1. Identify the roles of the nurse in integrating genetics in the nursing care provided for the patient.

 

 

2. Mr. Wayne is a 38-year-old man with a significant family history of elevated cholesterol levels. His father died at age 42 from a massive heart attack secondary to elevated cholesterol and triglycerides, and two of his older siblings are currently taking medications to lower their cholesterol levels. Mr. Wayne makes an appointment to discuss his risk for hypercholesterolemia. The nurse recognizes that Mr. Wayne is at risk for familial hypercholesterolemia because this is an autosomal dominant inherited condition. (Learning Objective 2)

 

 

a. Describe the pattern of autosomal dominant inheritance.

 

1. Mr. Wayne asks what chance his children have of developing familial hypercholesterolemia. How should the nurse respond?

 

1. Explain the phenomenon of penetrance observed in autosomal dominant inheritance.

Case Study, Chapter 9, Chronic Illness and Disability

 

 

1. Mr. Edwards is 20-year-old male patient who is admitted for treatment of recurring pyelonephritis (kidney infection) and surgical treatment of a urinary stricture, which has decreased the urinary stream. Mr. Edwards has paraplegia; he is paralyzed from the waist down secondary to an automobile accident when he was 16. He came by ambulance to the hospital, leaving his wheelchair and wheelchair pressure-relieving cushion at home. According to the nursing history, the patient is a nonsmoker and he does not drink alcohol or take any illegal drugs. (Learning Objective 5)

 

 

a. What nursing considerations should be made for Mr. Edwards related to his disability?

 

1. What health promotion and prevention education does Mr. Edwards need?

 

 

2. Ms. Fulton is a 38-year-old mother who was recently diagnosed with myasthenia gravis, a chronic disease of the neuromuscular system. Management of this disease process requires strict adherence to a medication regimen. The disease also affects ADLs for the patient and her family. Additionally, because myasthenia gravis is characterized by exacerbations that may require hospitalizations, Ms. Fulton has had to resign from her position as president of a marketing firm. She has remained as an employee of the same company, but now serves as a consultant with more flexible work hours. (Learning Objective 3)

 

 

a. In discussing management of her chronic disease, the nurse focuses on what types of strategies?

 

1. Describe supportive nursing care that may be helpful to Ms. Fulton.

Case Study, Chapter 10, Principles and Practices of Rehabilitation

 

 

1. Mrs. Adams, 72 years of age, is admitted to the rehab unit with the diagnosis of stroke. The stroke affected the limbic area in the brain, which has caused the patient to have emotional labiality (her mood changes rapidly because she misinterprets situations). As a result of the emotional labiality, she sometimes refuses to be repositioned or to participate in physical or occupational therapy. She sometimes also refuses to eat and drink. The patient’s right side is paralyzed and flaccid. She has no feeling on her right side. She has reddened areas on her coccyx and both heels at least 1 cm in diameter that do not go away with repositioning. She is incontinent of urine and stool. She has problems with communication called global aphasia (difficulties understanding speech and the written word and difficulties with speaking and writing). She is 5 feet tall and weighs 178 pounds. She has a tendency to develop skin tears because her skin is thin, and she has several bandages on her arms. The family states they are concerned because the staff on the previous medical-surgical unit would drag their mother up in bed when she slid down. The staff would chart when their mother refused to be repositioned and then would not reposition her for hours. (Learning Objectives 2 and 4)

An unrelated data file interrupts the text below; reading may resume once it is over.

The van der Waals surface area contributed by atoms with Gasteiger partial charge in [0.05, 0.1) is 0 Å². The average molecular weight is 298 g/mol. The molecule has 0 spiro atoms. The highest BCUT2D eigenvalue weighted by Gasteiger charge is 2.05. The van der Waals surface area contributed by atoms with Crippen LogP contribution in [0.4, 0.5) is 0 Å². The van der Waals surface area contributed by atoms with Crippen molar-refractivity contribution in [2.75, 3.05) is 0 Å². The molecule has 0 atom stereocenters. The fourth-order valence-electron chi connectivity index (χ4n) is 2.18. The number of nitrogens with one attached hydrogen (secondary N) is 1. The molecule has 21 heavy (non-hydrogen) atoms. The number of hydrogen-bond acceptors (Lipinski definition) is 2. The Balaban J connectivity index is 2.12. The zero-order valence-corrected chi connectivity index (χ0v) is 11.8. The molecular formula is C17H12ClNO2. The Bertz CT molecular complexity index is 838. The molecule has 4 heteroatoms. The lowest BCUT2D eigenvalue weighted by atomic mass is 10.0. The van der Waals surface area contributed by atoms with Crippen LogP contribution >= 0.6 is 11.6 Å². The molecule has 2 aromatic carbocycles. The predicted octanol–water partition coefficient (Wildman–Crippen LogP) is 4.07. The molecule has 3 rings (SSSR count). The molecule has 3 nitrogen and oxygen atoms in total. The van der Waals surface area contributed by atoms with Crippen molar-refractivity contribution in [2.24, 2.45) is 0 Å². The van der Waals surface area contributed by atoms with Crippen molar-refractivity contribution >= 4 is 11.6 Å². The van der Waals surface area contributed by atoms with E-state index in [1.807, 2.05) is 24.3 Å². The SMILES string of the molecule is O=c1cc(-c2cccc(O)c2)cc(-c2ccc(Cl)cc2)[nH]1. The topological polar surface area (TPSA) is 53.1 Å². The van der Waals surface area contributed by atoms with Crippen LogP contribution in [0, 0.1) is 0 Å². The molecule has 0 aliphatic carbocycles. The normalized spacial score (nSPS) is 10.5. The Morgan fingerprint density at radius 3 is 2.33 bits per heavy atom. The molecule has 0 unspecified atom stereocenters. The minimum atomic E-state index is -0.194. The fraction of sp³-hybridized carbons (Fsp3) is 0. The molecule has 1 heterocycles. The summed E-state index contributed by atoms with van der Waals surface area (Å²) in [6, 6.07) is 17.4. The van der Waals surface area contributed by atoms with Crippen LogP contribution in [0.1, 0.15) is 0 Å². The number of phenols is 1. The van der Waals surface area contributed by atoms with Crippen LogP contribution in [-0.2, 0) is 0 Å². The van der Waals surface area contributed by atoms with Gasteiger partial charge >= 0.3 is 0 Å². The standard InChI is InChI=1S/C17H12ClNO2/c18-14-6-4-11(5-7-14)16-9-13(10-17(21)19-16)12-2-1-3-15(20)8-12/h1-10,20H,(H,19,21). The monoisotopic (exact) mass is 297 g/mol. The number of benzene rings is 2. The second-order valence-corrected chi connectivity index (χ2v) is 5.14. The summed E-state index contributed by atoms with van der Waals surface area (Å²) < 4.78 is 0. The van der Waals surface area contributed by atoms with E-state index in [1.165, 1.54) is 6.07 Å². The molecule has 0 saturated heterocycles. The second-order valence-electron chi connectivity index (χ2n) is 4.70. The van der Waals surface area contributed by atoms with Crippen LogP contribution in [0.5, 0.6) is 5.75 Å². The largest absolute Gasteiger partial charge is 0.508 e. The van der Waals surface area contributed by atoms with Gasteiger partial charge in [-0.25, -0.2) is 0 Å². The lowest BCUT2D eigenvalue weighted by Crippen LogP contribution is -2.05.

a. Explain the pathophysiology of the risk factors that predispose Mrs. Adams to developing pressure ulcers?

 

1. What nursing measures need to be instituted for Mrs. Adams based on the information presented in the case study?

 

 

2. You are assigned to care for David Ramsey, a 22-year-old male patient who sustained a back injury secondary to being thrown from a motorcycle. He did not damage the spinal cord, but the computed tomography revealed a compression fracture at L-2 (lumbar area). David complains of severe lower back pain with numbness and tingling in the lower extremities. You identify the following nursing diagnosis: Impaired Physical Mobility.

(Learning Objective 4)

 

 

a. What assessments are indicated based on this nursing diagnosis?

 

1. List other major nursing diagnoses based on David’s clinical presentation.

 

Case Study, Chapter 11, Health Care of the Older Adult

 

 

1. The nurse working at the senior center notices Mrs. Jones, a 78-year-old, crying. The nurse approaches Mrs. Jones and asks if she needs help. Mrs. Jones states “I am so embarrassed. I had another accident and my pants are all wet. It’s like I’m a baby. I never should have come to the senior center.” (Learning Objectives 3 and 4)

 

 

a. What factors may be contributing to the urinary incontinence?

 

1. How should the nurse respond to Mrs. Jones?

 

 

2. The nurse is completing the admission assessment for a patient scheduled for cataract surgery in the outpatient center. Because the patient is over the age of 70 and has several chronic conditions, including hypertension and congestive heart failure, the nurse focuses on completing a thorough medication history. (Learning Objective 4)

 

 

a. What questions should the nurse include in the medication history?

 

1. The patient states that she stopped taking one of her medications due to cost, since her health insurance would not reimburse for the medication. What are other reasons that older adults may be noncompliant with ordered medications?

 

1. How does aging affect drug absorption, metabolism, distribution, and excretion?